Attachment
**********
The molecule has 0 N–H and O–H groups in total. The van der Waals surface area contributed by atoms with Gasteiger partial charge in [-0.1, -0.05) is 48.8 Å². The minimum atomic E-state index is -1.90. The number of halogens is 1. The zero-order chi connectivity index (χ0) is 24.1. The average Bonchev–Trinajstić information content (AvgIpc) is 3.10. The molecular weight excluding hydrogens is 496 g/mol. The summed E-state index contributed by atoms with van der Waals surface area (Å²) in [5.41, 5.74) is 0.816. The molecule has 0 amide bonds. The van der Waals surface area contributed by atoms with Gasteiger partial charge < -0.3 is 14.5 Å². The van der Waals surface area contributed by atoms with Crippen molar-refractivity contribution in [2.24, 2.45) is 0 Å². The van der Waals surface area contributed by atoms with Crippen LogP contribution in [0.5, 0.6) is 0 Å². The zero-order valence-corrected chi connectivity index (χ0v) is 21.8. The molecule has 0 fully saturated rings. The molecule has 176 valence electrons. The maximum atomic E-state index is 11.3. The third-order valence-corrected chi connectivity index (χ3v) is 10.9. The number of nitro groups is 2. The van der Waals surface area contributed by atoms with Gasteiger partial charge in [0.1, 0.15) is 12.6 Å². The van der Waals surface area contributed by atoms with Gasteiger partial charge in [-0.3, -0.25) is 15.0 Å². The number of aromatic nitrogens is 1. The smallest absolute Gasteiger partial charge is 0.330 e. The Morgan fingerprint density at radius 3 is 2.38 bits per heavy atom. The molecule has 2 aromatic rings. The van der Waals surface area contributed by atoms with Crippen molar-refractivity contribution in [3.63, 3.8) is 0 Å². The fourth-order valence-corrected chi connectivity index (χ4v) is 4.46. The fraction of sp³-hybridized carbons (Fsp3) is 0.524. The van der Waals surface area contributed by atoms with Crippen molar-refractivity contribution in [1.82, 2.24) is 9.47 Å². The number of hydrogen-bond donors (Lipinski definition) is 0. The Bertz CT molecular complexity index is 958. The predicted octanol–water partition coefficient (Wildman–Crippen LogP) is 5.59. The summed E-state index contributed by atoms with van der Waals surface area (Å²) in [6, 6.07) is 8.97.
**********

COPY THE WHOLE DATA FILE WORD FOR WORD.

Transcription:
The molecule has 0 N–H and O–H groups in total. The van der Waals surface area contributed by atoms with Gasteiger partial charge in [-0.1, -0.05) is 48.8 Å². The minimum atomic E-state index is -1.90. The number of halogens is 1. The zero-order chi connectivity index (χ0) is 24.1. The average Bonchev–Trinajstić information content (AvgIpc) is 3.10. The molecular weight excluding hydrogens is 496 g/mol. The summed E-state index contributed by atoms with van der Waals surface area (Å²) in [5.41, 5.74) is 0.816. The molecule has 0 amide bonds. The van der Waals surface area contributed by atoms with Gasteiger partial charge < -0.3 is 14.5 Å². The van der Waals surface area contributed by atoms with Crippen molar-refractivity contribution in [2.24, 2.45) is 0 Å². The van der Waals surface area contributed by atoms with Crippen LogP contribution in [0.5, 0.6) is 0 Å². The zero-order valence-corrected chi connectivity index (χ0v) is 21.8. The molecule has 0 fully saturated rings. The molecule has 176 valence electrons. The maximum atomic E-state index is 11.3. The third-order valence-corrected chi connectivity index (χ3v) is 10.9. The number of nitro groups is 2. The van der Waals surface area contributed by atoms with Gasteiger partial charge in [0.1, 0.15) is 12.6 Å². The van der Waals surface area contributed by atoms with Gasteiger partial charge in [-0.3, -0.25) is 15.0 Å². The number of aromatic nitrogens is 1. The smallest absolute Gasteiger partial charge is 0.330 e. The Morgan fingerprint density at radius 3 is 2.38 bits per heavy atom. The molecule has 2 aromatic rings. The van der Waals surface area contributed by atoms with Crippen molar-refractivity contribution in [3.63, 3.8) is 0 Å². The fourth-order valence-corrected chi connectivity index (χ4v) is 4.46. The fraction of sp³-hybridized carbons (Fsp3) is 0.524. The van der Waals surface area contributed by atoms with Crippen molar-refractivity contribution in [1.82, 2.24) is 9.47 Å². The number of hydrogen-bond donors (Lipinski definition) is 0. The Bertz CT molecular complexity index is 958. The predicted octanol–water partition coefficient (Wildman–Crippen LogP) is 5.59. The summed E-state index contributed by atoms with van der Waals surface area (Å²) in [6, 6.07) is 8.97.